Many years ago, thirty to be exact, a new GAA trainer came to Longford.
Brendan Hackett was the youngest man to ever manage a county team at the time, when he was appointed by Albert Fallon and Jimmy Fox in the spring of 1987.
I'm quite sure John Greene was part of the operation too.
Hackett’s ways were different. For being different he was rubbished and ridiculed by some who were suffering from a mixture of being territorial, and simply not knowing any better - though few might believe the latter part, but it's absolutely true.
The Longford Leader at the time published comical accounts of Longford running over and back across the field to “warm up”.
Comical, but totally wrong.
Even more comical to read the articles again, now.
Strange, endless sniping at a new manager.
Particularly when it was scientifically wrong.
Brendan Hackett wasn't a man who was particularly good at human interaction, and saw no advantage in playing politics with football, and just got on with the job.
Meanwhile the local press just played to the gallery.
Nonetheless Longford under Brendan Hackett became a better team, and perhaps could have achieved more, were they afforded a fairer wind.
But constant unsupported sniping, can affect a team, particularly one so ingrained in the local psyche as Longford.
Roll the clock forward, and I'd be surprised if the same people would dare sneer at a team “running over and back across the field to warm up” nowadays.
What's the moral of the story?
The moral which is clear for all to see, even those who'd love to think otherwise, is that warming up, and down for that matter after games, is vital to the well being of the body.
Many things have changed since 1987 and one thing that's now fully embraced and acknowledged is the fact that no team who know anything at all about even the basics of physical well being, would dream of playing a game without warming up properly.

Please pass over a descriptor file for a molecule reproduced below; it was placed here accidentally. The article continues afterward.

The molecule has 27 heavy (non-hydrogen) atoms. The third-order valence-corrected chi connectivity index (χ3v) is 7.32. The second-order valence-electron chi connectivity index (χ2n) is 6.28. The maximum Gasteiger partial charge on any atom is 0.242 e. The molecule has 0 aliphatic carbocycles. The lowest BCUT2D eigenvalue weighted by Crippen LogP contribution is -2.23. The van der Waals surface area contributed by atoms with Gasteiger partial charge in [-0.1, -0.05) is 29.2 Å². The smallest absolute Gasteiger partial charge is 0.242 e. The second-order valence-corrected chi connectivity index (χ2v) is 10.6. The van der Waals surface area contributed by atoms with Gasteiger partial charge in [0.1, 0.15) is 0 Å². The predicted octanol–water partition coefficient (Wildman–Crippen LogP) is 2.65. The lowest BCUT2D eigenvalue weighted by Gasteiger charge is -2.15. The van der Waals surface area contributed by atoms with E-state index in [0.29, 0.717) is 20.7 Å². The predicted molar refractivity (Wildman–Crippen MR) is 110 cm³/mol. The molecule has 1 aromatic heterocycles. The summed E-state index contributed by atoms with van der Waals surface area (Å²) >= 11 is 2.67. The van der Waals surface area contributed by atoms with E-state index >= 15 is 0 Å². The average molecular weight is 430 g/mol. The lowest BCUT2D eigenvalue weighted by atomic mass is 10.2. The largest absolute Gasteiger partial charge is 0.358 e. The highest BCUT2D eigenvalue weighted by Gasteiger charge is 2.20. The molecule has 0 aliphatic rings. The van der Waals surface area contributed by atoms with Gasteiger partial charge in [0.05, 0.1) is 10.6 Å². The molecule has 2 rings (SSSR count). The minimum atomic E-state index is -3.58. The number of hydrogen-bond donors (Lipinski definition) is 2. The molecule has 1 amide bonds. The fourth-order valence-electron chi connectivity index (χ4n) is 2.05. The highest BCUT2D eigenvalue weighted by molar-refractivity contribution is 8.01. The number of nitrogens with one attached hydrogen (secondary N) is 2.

Many things have occurred since then, including Brendan taking on the role of manager of Westmeath, who, even then, also felt that too much time was spent on psychology.
They too, felt they knew better….
In more recent times, Hackett has worked away, with Kildare minors, and others under the radar.
His most recent engagement is with Down.
Nobody could understand the absolute turnaround in Down’s fortunes that happened in beating Monaghan last Sunday week, but more importantly through the latter stages of the league.
I wasn't too surprised, however. I knew that Brendan Hackett was working with them, and that whatever else, they’d be ready to take on Monaghan and be totally focused. After that anything could happen.
So it turned out.
Down outplayed and outran Monaghan again and again throughout the game and ended up winners of the match, and facing into their first Ulster Final for many years. They looked steely in their resolve, and totally focused on the job in hand.
Once the whistle for the start of the game sounded, Down went back to their old ways. They charged into Monaghan like their lives depended on it. They hit them with ferocious discipline. Monaghan never recovered throughout that first half. Within minutes two Monaghan forwards were bundled over simultaneously, with three Down players hurtling into them, leaving both players lying on the ground. This sort of play gets reaction. A primeval growl came from the crowd.
Championship football is much more than tactical awareness, super-fit, teams with a planned, worked-out system. The championship is about pride and emotion. A statement that 'This is us, and this is how we play'.
Although they were out on their feet in the last quarter of the game, when logic - and reality - would suggest that Monaghan’s superior fitness would take the day, Down held out for a famous victory.
It's important to understand that Monaghan were much fitter than Down, when it came to the last quarter. Naturally, since they've been conditioning for several years.
But it's not all about fitness.
Having good footballers, with an attitude for war, counts too.
I always say that mentality is at least 50% of the game, when it comes to the crunch, all things being equal.
Take a bow, Brendan Hackett.